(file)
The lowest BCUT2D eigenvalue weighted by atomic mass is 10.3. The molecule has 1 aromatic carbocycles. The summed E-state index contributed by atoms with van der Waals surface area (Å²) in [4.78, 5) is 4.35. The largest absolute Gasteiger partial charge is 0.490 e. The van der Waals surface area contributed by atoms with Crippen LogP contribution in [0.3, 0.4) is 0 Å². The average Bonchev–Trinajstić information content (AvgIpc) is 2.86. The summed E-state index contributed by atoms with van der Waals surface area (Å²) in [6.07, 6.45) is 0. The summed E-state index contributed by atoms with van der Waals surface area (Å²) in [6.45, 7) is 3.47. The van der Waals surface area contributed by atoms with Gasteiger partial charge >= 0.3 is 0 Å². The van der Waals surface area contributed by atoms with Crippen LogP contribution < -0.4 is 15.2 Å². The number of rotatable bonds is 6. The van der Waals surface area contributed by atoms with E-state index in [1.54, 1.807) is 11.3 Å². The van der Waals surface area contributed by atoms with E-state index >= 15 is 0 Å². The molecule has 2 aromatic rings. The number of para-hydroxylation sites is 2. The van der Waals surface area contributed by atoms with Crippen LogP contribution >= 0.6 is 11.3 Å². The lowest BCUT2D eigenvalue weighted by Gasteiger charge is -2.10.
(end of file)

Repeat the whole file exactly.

The lowest BCUT2D eigenvalue weighted by atomic mass is 10.3. The molecule has 1 aromatic carbocycles. The summed E-state index contributed by atoms with van der Waals surface area (Å²) in [4.78, 5) is 4.35. The largest absolute Gasteiger partial charge is 0.490 e. The van der Waals surface area contributed by atoms with Crippen LogP contribution in [0.3, 0.4) is 0 Å². The average Bonchev–Trinajstić information content (AvgIpc) is 2.86. The summed E-state index contributed by atoms with van der Waals surface area (Å²) in [6.07, 6.45) is 0. The summed E-state index contributed by atoms with van der Waals surface area (Å²) in [6.45, 7) is 3.47. The van der Waals surface area contributed by atoms with Gasteiger partial charge >= 0.3 is 0 Å². The van der Waals surface area contributed by atoms with Crippen LogP contribution < -0.4 is 15.2 Å². The number of rotatable bonds is 6. The van der Waals surface area contributed by atoms with E-state index in [1.54, 1.807) is 11.3 Å². The van der Waals surface area contributed by atoms with E-state index >= 15 is 0 Å². The molecule has 2 aromatic rings. The number of para-hydroxylation sites is 2. The van der Waals surface area contributed by atoms with Crippen LogP contribution >= 0.6 is 11.3 Å². The lowest BCUT2D eigenvalue weighted by Gasteiger charge is -2.10.